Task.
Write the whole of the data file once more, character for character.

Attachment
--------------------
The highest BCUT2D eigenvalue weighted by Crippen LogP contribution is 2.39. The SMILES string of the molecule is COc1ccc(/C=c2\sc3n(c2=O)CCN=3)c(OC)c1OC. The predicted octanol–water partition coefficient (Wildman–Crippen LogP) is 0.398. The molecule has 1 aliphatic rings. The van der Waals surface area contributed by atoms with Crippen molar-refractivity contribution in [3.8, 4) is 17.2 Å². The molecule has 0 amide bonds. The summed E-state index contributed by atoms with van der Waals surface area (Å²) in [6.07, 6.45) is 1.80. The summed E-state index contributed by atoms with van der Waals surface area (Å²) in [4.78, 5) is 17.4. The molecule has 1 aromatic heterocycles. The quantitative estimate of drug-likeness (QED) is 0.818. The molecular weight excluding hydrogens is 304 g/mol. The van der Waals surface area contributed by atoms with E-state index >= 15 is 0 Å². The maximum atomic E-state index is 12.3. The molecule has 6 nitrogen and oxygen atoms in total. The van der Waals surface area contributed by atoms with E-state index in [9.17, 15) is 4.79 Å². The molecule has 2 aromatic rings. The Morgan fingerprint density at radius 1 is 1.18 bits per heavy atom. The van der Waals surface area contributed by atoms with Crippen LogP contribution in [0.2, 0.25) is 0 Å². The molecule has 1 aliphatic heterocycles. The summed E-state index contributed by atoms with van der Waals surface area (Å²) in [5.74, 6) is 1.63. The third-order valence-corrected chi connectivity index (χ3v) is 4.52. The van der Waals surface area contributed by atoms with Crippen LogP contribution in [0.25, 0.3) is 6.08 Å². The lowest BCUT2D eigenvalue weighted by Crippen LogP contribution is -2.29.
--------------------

The highest BCUT2D eigenvalue weighted by Crippen LogP contribution is 2.39. The SMILES string of the molecule is COc1ccc(/C=c2\sc3n(c2=O)CCN=3)c(OC)c1OC. The predicted octanol–water partition coefficient (Wildman–Crippen LogP) is 0.398. The molecule has 1 aliphatic rings. The van der Waals surface area contributed by atoms with Crippen molar-refractivity contribution in [3.8, 4) is 17.2 Å². The molecule has 0 amide bonds. The summed E-state index contributed by atoms with van der Waals surface area (Å²) in [6.07, 6.45) is 1.80. The summed E-state index contributed by atoms with van der Waals surface area (Å²) in [4.78, 5) is 17.4. The molecule has 1 aromatic heterocycles. The quantitative estimate of drug-likeness (QED) is 0.818. The molecular weight excluding hydrogens is 304 g/mol. The van der Waals surface area contributed by atoms with E-state index >= 15 is 0 Å². The maximum atomic E-state index is 12.3. The molecule has 6 nitrogen and oxygen atoms in total. The van der Waals surface area contributed by atoms with E-state index in [9.17, 15) is 4.79 Å². The molecule has 2 aromatic rings. The Morgan fingerprint density at radius 1 is 1.18 bits per heavy atom. The van der Waals surface area contributed by atoms with Crippen LogP contribution in [0.2, 0.25) is 0 Å². The molecule has 1 aliphatic heterocycles. The summed E-state index contributed by atoms with van der Waals surface area (Å²) in [5.74, 6) is 1.63. The third-order valence-corrected chi connectivity index (χ3v) is 4.52. The van der Waals surface area contributed by atoms with Crippen LogP contribution in [0.25, 0.3) is 6.08 Å². The lowest BCUT2D eigenvalue weighted by Crippen LogP contribution is -2.29.